Luscious pale yellow, streaked and tipped with pink. A good cut flower with long stems. A newer cultivar, grown since 2007.
Sold as 1 tuber clump, cleaned and trimmed, ready to grow. Order for Spring 2021 delivery.
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Growing Tips for Cabana Banana Dahlia
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In the gardens of America, today, dahlias are perhaps the most underappreciated flower we have. The showy plants produce showier blossoms throughout the summer and well into the fall. When all else has perished in the autumn garden, the dahlias will still be blooming profusely.
At the time, it was considered to be a spontaneous mutation, but today scientists believe that the cactus dahlia, at one time, grew in the wild in Mexico, but disappeared. It was probably pure luck that the partial tuber found in van der Berg’s crate of dahlias had a remnant of this very rare dahlia.
Dahlia tubers should be planted in late spring when the danger of frost has passed in fertile, friable soil. For largest blossoms remove all but 1-2 upshoots. Water and dead head frequently. Dahlias will continue to bloom profusely throughout the summer and fall until a hard frost kills the plant. Once the plants have died back, dig the tubers and store in a cool, dry, dark area.
Cactus Dahlia, Cabana Banana
Cactus dahlias are so named because their petals are much thinner than other dahlias and come to a point which gives them a somewhat spike-like appearance. In 1872, J. T. van der Berg of The Netherlands received a crate of dahlia tubers from Mexico. The tubers were in very bad condition, but as van der Berg sorted through the box, he found one piece of a tuber that still seemed to be alive. He planted it, and throughout 1872-1873, he propagated it through cuttings from his original plant.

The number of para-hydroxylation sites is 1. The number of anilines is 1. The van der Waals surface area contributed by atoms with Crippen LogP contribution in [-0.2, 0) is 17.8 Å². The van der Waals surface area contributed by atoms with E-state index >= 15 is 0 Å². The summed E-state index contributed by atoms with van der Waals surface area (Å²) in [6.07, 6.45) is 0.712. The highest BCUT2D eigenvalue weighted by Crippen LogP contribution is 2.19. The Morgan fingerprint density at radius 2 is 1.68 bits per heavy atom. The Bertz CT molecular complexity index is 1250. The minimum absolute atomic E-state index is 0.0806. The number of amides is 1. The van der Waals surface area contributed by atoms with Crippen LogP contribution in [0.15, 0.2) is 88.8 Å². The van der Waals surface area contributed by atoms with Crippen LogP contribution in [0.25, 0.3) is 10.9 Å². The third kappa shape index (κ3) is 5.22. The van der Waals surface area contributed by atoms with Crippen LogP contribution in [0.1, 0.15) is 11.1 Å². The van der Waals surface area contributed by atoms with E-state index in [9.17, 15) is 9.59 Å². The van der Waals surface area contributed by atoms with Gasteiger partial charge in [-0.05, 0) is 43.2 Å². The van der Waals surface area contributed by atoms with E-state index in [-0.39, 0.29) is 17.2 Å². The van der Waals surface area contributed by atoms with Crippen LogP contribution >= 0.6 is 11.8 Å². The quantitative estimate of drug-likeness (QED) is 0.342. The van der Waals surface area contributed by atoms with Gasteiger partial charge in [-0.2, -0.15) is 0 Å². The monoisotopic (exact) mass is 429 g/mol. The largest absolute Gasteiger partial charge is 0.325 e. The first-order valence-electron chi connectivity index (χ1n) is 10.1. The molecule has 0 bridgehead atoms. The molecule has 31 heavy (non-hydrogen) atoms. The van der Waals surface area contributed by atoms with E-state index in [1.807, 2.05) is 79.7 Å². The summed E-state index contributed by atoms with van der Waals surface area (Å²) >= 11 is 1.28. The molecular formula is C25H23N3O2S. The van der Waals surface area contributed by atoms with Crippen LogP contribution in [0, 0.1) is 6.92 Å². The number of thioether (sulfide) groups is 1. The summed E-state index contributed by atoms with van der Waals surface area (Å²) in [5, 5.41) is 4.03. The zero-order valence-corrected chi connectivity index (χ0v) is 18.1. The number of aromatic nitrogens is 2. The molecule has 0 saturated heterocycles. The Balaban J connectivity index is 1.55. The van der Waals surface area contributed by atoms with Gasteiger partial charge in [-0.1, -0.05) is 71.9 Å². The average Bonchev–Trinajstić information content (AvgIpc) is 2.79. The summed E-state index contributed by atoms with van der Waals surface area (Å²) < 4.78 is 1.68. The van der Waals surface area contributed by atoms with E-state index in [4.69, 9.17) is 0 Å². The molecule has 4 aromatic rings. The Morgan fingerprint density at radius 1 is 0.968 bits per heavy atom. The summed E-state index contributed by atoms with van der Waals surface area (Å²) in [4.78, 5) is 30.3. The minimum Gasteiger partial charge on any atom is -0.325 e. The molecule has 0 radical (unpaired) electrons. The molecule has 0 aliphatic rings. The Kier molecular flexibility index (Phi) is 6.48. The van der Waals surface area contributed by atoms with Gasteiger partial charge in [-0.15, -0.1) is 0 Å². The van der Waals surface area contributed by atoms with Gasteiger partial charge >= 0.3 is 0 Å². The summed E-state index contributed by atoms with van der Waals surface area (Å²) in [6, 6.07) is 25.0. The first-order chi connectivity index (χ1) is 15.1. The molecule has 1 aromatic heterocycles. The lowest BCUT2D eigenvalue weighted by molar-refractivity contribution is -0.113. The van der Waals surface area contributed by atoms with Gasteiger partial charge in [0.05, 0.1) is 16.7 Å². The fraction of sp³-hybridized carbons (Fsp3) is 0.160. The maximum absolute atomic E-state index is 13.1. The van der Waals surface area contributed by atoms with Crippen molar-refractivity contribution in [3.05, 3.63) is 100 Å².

Dahlias come in just about every size imaginable from 8 inches to 4+ feet. Blossoms range in size from 2 inches to 10 inches. In Hardiness Zones 3-7, dahlias require full sun, but in Zones 8-9 they need to be in partial shade or in an east-facing location. They make outstanding container plants, 1 plant per 14 inch diameter pot, and in Zone 3 it is recommended that dahlias only be grown in containers. Dahlias require frequent watering, and if left to dry out will put on a dramatic display of horrendously drooping leaves and blossoms. During most winters in Zones 6 and higher, tubers can be left in the ground and, if protected with 4 inches of mulch, will return the following spring. In Zones 5 and lower, dahlias must be dug in the fall and stored in a cool, dry basement.
Dahlias are classified commercially in many ways, but these classifications tend to change. Current classifications include Dinnerplate dahlias – the largest plants with the largest flowers, Cactus dahlias – with long spikey flower petals, Pompon dahlias – with ball-shaped flowers, Decorative dahlias – with a wide range of plant heights and blossoms that range from 3-5 inches, Gallery dahlias – which are the shortest of the cultivars, Fimbriata dahlias – which produce large, opulent blossoms with frilled, long thin petals, Peony-flowering dahlias – that produce blossoms with 2-3 layers of petals and Anemone-flowering dahlias with blossoms that have a ‘puff ball’ of petals surrounded by more traditional dahlia petals.
Dahlias are some of the easiest and most rewarding plants to grow in containers. The best soil mix is 60% topsoil, 20% peat moss and 20% compost or dehydrated cow manure. Check out the soil mix described in detail in our Harvesting History YouTube video. Do not use prepared soil mixes.
Dahlias make exceptional container plants – 1 dahlia per 14 in. diameter pot. They will require frequent watering and fertilizing with a heavy Potassium and Phosphorus fertilizer every 2 weeks.